“Darling?” Ship’s Counsellor and defender of reprobates Lt Joan Weinberg asked.
“Yes, Joan. You’ll get the job when I tire of her, don’t worry.”
“When you tire of her? Is she just a commodity, to be discarded when the novelty wears off? Is that all the position of CFP means to you?”
“Well, yah, actually. If you don’t want the job, I’ll promote one of the galley maids.”
Not unexpectedly, that remark caused the bridge to fall into silence. Three floors down, in the galley, a fight broke out among the staff, as each vied for the CFP’s job. The entire female complement of the section joined the fray, along with Henri, the sous-chef, and Julian, the head waiter, who were also, not to put too fine a point on it, interested in the role. That little affray continued for some minutes with no winner being declared, although there was no doubt about who came out on top. Sadly, it was the only female member of staff who had no interest in the job; she only joined in because she didn’t want to miss out on a good punch-up.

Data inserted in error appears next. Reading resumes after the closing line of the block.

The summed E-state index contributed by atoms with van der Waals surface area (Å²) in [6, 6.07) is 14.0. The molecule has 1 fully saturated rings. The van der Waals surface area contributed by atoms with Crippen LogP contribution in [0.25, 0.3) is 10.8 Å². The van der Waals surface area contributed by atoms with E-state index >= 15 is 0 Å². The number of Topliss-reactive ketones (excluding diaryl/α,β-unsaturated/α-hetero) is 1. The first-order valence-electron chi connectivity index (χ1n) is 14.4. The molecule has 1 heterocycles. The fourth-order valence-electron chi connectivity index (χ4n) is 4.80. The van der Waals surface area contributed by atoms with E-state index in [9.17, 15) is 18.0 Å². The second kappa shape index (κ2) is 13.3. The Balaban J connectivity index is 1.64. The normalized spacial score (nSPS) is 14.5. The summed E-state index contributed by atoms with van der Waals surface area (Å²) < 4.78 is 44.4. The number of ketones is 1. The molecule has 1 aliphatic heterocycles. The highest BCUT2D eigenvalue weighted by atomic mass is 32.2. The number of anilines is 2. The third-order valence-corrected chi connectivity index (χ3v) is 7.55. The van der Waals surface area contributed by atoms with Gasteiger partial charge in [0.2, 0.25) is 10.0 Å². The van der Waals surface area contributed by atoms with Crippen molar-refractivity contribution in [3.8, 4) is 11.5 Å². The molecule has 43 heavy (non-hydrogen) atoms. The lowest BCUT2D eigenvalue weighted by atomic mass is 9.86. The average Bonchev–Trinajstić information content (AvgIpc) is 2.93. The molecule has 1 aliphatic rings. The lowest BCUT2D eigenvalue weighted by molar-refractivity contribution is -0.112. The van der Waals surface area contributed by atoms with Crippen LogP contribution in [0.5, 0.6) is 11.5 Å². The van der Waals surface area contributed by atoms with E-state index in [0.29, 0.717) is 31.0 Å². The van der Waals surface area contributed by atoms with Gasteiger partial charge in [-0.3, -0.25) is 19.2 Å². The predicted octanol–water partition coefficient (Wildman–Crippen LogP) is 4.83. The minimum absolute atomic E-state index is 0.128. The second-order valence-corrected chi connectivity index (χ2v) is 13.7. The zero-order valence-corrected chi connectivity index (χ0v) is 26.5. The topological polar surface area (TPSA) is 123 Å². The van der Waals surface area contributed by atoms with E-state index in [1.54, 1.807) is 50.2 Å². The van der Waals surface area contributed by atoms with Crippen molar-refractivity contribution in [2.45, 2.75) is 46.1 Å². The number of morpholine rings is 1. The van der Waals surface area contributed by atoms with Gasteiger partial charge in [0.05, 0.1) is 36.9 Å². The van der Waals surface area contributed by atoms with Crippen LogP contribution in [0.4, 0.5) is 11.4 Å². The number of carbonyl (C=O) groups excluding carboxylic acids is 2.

Meanwhile, on the bridge, the captain was still negotiating with the alien asylum-seeker.
“What exactly do you want? Over,” he asked.
“Depends on what you’re offering,” came the reply.
“That’s not how it works. The system is very simple, or so my gorgeous adjutant informs me. You tell me, in great detail and with total precision, what you want from us. Then I explain to you, in similar detail, why you can’t have it. Over.”
“We need somewhere to live. Somewhere safe. Somewhere with an atmosphere.”
“You can have the London Dungeons. Hell of an atmosphere there, or so they tell me. Over.”
“Is there someone sensible I can talk to?”
“What’s wrong with me? Over.”
“Where do I start? You are—”
“Let me interrupt you there, Mr Flathead. I am the ranking officer here—”
“I can believe that; rank is probably the most appropriate word I could use for you.”
“On this shuttle, my word is law. Now talk to my adjutant and tell her, clearly and concisely, what it is you want.” He handed the microphone to Lt Weinberg, saying, “See if you can get any sense out of him. I’m retiring [cheers all round] to my ready room to consider my options… CFP Bucket, you’re with me.”